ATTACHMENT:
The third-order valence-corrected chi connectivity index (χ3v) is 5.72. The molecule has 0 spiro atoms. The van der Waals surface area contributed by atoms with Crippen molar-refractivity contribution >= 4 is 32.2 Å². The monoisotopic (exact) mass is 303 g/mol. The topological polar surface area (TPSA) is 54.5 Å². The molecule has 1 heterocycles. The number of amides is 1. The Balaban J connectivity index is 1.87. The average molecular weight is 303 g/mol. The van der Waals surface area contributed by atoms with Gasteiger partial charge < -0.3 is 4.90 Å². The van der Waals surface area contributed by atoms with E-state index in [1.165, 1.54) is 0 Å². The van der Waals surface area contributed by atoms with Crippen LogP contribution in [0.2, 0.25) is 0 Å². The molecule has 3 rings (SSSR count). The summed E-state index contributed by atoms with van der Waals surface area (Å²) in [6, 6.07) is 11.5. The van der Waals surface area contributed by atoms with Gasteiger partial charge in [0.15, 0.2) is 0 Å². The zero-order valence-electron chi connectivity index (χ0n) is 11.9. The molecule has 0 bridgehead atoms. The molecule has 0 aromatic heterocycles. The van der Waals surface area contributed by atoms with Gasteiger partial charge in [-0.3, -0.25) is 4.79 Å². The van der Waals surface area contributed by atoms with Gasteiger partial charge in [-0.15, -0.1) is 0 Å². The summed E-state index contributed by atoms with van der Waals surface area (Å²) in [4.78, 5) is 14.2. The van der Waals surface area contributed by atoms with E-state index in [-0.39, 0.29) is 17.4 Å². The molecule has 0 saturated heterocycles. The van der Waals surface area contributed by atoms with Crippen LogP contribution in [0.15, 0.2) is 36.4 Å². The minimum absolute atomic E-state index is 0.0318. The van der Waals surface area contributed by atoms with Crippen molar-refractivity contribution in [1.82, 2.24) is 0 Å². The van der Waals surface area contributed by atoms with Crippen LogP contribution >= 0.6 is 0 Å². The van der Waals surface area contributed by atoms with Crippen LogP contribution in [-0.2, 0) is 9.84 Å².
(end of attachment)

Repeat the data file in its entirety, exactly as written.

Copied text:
The third-order valence-corrected chi connectivity index (χ3v) is 5.72. The molecule has 0 spiro atoms. The van der Waals surface area contributed by atoms with Crippen molar-refractivity contribution >= 4 is 32.2 Å². The monoisotopic (exact) mass is 303 g/mol. The topological polar surface area (TPSA) is 54.5 Å². The molecule has 1 heterocycles. The number of amides is 1. The Balaban J connectivity index is 1.87. The average molecular weight is 303 g/mol. The van der Waals surface area contributed by atoms with Gasteiger partial charge < -0.3 is 4.90 Å². The van der Waals surface area contributed by atoms with E-state index in [1.165, 1.54) is 0 Å². The van der Waals surface area contributed by atoms with Crippen LogP contribution in [0.2, 0.25) is 0 Å². The molecule has 3 rings (SSSR count). The summed E-state index contributed by atoms with van der Waals surface area (Å²) in [6, 6.07) is 11.5. The van der Waals surface area contributed by atoms with Gasteiger partial charge in [0.15, 0.2) is 0 Å². The zero-order valence-electron chi connectivity index (χ0n) is 11.9. The molecule has 0 bridgehead atoms. The molecule has 0 aromatic heterocycles. The van der Waals surface area contributed by atoms with Gasteiger partial charge in [-0.3, -0.25) is 4.79 Å². The van der Waals surface area contributed by atoms with Gasteiger partial charge in [-0.15, -0.1) is 0 Å². The summed E-state index contributed by atoms with van der Waals surface area (Å²) in [4.78, 5) is 14.2. The van der Waals surface area contributed by atoms with E-state index in [-0.39, 0.29) is 17.4 Å². The molecule has 0 saturated heterocycles. The van der Waals surface area contributed by atoms with Crippen LogP contribution in [0.15, 0.2) is 36.4 Å². The minimum absolute atomic E-state index is 0.0318. The van der Waals surface area contributed by atoms with Crippen molar-refractivity contribution in [1.82, 2.24) is 0 Å². The van der Waals surface area contributed by atoms with Crippen LogP contribution >= 0.6 is 0 Å². The van der Waals surface area contributed by atoms with Crippen LogP contribution in [-0.2, 0) is 9.84 Å².